A new analysis challenges the longstanding notion that tuberculous infection is a life-long condition that could strike at any time and cause TB.
Based on a review of clinical studies, researchers show that people who test positive with immunologic tuberculosis skin or blood tests rarely develop the disease. That’s because people’s immune systems likely killed the infecting organism, Mycobacterium tuberculosis. Despite that, these people retain an immunological memory to the disease.
That likely explains why standard tuberculosis tests show a positive result, since those tests look for an immune response and not live bacteria, the authors say.
Infected with tuberculosis, but not sick
The findings, which appear in the journal BMJ, upend commonly held beliefs, as well as approaches to care and research around the world, for the two billion people who test positive for TB and who some think are persistently infected and at risk for active disease.
“The National Institutes of Health and other nonprofit organizations spend millions of dollars on studies of the latent state because of the assumption that TB infection is life-long, held in check by the immune system,” says coauthor Paul H. Edelstein, professor of pathology and laboratory medicine at Penn.
“However, based on our analysis, we believe that it is rarely life-long, and in 90% or more of infected people, there is no possibility of TB development even with severe immunosuppression.”
In their review, the team points to several previous studies to demonstrate the natural history of TB immunoreactivity in people given preventive treatment, and of active TB in immunoreactive people with various forms of severe immunosuppression, like patients with HIV and those who have received an organ transplant.
One study, published in Bibliotheca Tuberculosea, showed that treatment of people with TB immunoreactivity for one year lowered the incidence of active TB by 60% to 70% over the next nine years. Yet, those treated remained skin test positive for TB up to nine years later, showing TB immunoreactivity can outlast elimination of infection by at least nine years.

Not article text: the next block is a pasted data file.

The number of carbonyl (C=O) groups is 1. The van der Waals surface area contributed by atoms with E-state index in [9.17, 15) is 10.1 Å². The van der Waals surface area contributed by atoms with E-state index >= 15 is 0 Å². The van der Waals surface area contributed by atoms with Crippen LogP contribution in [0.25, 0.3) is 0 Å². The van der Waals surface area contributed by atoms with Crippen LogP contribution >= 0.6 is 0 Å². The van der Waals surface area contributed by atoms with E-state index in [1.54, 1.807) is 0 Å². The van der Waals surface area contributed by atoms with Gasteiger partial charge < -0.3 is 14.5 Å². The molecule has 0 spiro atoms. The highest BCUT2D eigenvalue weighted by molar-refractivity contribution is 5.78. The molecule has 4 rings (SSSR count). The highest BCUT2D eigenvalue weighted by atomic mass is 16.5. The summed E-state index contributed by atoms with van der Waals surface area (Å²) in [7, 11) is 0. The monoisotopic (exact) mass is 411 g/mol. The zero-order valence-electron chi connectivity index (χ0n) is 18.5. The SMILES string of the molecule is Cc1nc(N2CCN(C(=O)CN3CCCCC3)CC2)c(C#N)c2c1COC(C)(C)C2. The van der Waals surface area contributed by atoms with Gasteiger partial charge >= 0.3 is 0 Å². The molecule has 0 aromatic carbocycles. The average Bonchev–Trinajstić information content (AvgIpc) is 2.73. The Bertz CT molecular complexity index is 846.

In another study, published in the American Journal of Respiratory Critical Care Medicine, of patients coinfected with HIV and TB—and at a higher risk for active TB—researchers showed that between 89% and 97.5% of those with positive TB immunoreactivity tests remained free of TB from their remote infection over a five-year period.
And in a third study of stem cell transplant patients, published in the journal Clinical Infectious Disease, none of the 29 participants from the US cohort with TB immunoreactivity developed TB after a total of 89 person-years of observation, the authors write.
Better tests needed
“TB immunoreactivity is not a marker for the presence of continued TB infection,” Edelstein’s team writes. “Rather, it serves as a sign of having been infected with TB at some point.”
The researchers believe future resources should focus on developing tests that can better identify infected people who are not symptomatic. Currently, there are no specific tests for these patients. They also believe that detecting and treating people with active TB should be a high priority, as well as providing TB preventive therapy for those around them.
The authors note that a test to identify that patient group should reduce the cost and morbidity of treatment 10-fold while maintaining the effectiveness of the intervention.
“We need to put more effort into controlling active TB and to determine how to detect the 10% of people who actually do have lifelong infection,” Edelstein says.
Additional coauthors are from McGill University and the University of Cambridge.